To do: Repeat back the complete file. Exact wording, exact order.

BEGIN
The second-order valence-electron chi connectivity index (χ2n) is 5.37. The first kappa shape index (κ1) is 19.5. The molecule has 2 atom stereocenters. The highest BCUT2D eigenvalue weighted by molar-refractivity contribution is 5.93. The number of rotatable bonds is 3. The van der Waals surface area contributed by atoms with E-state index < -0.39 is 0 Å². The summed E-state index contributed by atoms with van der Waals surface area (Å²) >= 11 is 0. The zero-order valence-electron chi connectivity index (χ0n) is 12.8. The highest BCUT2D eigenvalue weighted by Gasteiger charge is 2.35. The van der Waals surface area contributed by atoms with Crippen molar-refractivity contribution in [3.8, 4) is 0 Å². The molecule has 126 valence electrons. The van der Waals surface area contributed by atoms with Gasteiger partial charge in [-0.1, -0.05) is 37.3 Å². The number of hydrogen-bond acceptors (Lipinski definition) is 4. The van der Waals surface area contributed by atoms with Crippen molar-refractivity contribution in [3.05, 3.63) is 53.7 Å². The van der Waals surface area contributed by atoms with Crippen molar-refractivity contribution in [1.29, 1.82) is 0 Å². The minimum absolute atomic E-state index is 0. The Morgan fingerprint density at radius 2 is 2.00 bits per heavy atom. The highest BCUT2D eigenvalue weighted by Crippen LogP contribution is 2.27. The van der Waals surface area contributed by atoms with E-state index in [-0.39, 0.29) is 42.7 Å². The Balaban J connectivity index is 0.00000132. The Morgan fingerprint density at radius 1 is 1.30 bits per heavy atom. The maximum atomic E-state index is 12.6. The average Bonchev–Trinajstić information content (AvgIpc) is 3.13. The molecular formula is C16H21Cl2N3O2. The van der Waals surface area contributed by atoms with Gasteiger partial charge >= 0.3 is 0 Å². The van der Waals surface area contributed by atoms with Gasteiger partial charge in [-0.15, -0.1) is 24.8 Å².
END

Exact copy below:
The second-order valence-electron chi connectivity index (χ2n) is 5.37. The first kappa shape index (κ1) is 19.5. The molecule has 2 atom stereocenters. The highest BCUT2D eigenvalue weighted by molar-refractivity contribution is 5.93. The number of rotatable bonds is 3. The van der Waals surface area contributed by atoms with E-state index < -0.39 is 0 Å². The summed E-state index contributed by atoms with van der Waals surface area (Å²) >= 11 is 0. The zero-order valence-electron chi connectivity index (χ0n) is 12.8. The highest BCUT2D eigenvalue weighted by Gasteiger charge is 2.35. The van der Waals surface area contributed by atoms with Crippen molar-refractivity contribution in [3.8, 4) is 0 Å². The molecule has 126 valence electrons. The van der Waals surface area contributed by atoms with Gasteiger partial charge in [-0.1, -0.05) is 37.3 Å². The number of hydrogen-bond acceptors (Lipinski definition) is 4. The van der Waals surface area contributed by atoms with Crippen molar-refractivity contribution in [3.05, 3.63) is 53.7 Å². The van der Waals surface area contributed by atoms with Crippen molar-refractivity contribution in [1.29, 1.82) is 0 Å². The minimum absolute atomic E-state index is 0. The Morgan fingerprint density at radius 2 is 2.00 bits per heavy atom. The highest BCUT2D eigenvalue weighted by Crippen LogP contribution is 2.27. The van der Waals surface area contributed by atoms with E-state index in [-0.39, 0.29) is 42.7 Å². The Balaban J connectivity index is 0.00000132. The Morgan fingerprint density at radius 1 is 1.30 bits per heavy atom. The maximum atomic E-state index is 12.6. The average Bonchev–Trinajstić information content (AvgIpc) is 3.13. The molecular formula is C16H21Cl2N3O2. The van der Waals surface area contributed by atoms with Gasteiger partial charge >= 0.3 is 0 Å². The van der Waals surface area contributed by atoms with Gasteiger partial charge in [-0.15, -0.1) is 24.8 Å².